This all started with a steam engine machined from a stainless steel bolt and a brass cylinder. It was tested using compressed air before building the boiler. But what’s a steam engine without a purpose? The problem with using a steam engine as a turntable motor is speed control. This is where we move to modern technology, using an Arduino to measure the RPM and adjust the steam engine using a servo motor.
The builder makes a comment that this sounds terrible, but considering it’s steam-powered we think it sounds just fine.
Continue reading “Steam-powered Rickrolling”
Start off with a beat, wood sticks on cigar boxes will do. Add some chimes as accent, a Farfisa organ or record player for a voice, several other instruments for harmony and dissonance, and you’re still just on the tip of the iceberg for understanding Cybraphon.
Not only is this antique wardrobe completely autonomous, playing music with over 60 robotic instruments, its song are based on the current mood of the internet. You definitely don’t want to miss the video (or pictures) on this one, catch it after the rift.
[Thanks to PsychoNerd91]
Continue reading “Cybraphon, rocks hard to the mood of the internet”
Cardboard record player
[Yen] tipped us off about this cardboard record player. It’s a marketing tool that you receive in the mail. Inside the cardboard packaging is a record and the packaging itself can be folded into a player.
The NanoNote is a tiny handheld housing a lot of power for a small price. It ships running openWRT and sports a full keyboard, 336MHz processor, 32 MB ram, and 2 GB of flash memory. Not bad for $99. [Thanks Drone via Linux Devices]
Virtual page flipping physical interface
Love reading ebooks but miss flipping through the pages? [Marcin Szewczyk] developed this interface that lets you flip a couple of sheets of plastic to turn and fan through pages on the screen.
Augmented reality tat
Not interested in supporting an ink artist or just can’t decide on the design? Perhaps you should get an augmented reality marker tattooed on your arm and have the art digitally added for those who have already made the switch away from using their analog-only eyes. [Thanks DETN8R via Asylum]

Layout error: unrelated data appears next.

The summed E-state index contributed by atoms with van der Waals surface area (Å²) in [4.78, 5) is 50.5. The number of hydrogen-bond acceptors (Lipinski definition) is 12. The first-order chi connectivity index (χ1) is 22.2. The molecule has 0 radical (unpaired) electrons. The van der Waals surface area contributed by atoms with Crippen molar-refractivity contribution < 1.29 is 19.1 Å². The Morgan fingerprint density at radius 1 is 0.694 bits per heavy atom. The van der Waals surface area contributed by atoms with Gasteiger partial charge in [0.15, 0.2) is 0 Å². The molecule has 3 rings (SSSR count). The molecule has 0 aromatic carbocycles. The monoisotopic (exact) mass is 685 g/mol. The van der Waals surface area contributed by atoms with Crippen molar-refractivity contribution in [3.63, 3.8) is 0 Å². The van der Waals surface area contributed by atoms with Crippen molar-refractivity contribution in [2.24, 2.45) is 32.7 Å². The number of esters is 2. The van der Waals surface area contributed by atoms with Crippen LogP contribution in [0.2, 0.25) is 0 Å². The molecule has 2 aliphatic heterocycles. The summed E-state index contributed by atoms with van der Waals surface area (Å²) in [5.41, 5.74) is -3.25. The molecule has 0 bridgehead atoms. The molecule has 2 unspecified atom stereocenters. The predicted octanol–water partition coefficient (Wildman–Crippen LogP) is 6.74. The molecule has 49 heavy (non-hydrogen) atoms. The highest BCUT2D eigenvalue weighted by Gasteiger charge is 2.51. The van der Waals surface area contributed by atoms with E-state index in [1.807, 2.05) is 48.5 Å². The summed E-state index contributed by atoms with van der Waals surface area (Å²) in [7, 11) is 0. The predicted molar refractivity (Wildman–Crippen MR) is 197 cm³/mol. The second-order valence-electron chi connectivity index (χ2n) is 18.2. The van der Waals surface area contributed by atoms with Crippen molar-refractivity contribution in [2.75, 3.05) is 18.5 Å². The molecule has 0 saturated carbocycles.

Cooking with a CPU
[Bo3bo3] is practicing the art of cooking with processors but he’s bumped things up a notch. Instead of cooking inside a computer case, he removed the processor from the board and made it USB powered. [Thanks Waseem]
At first glance we thought this record player had been modified to serve as a persistence of vision device. The device looks very much like an unmodified turntable but it has four tracks worth of display space in it. The messages are actually glowing and don’t depend on a POV effect. Instead, the table has been coated with phosphorescent paint that will glow after being exposed to bright light. The needle has been replaced by a small PCB with downward facing LEDs on it. A microcontroller pulses the lights to expose the paint in patterns that make up the messages. This is the same concept we saw with the Ghost Matrix but this iteration is silent, and the control circuitry is less apparent.
The video after the break is a must-watch. The 60 character long messages are beautiful to watch rotate into the display. Unlike a POV display, ambient light will greatly interfere with the effectiveness of this method. That being said, what a wonderful party decoration this would be if mounted on a wall in a rather dark room.
Continue reading “Record player display sans POV”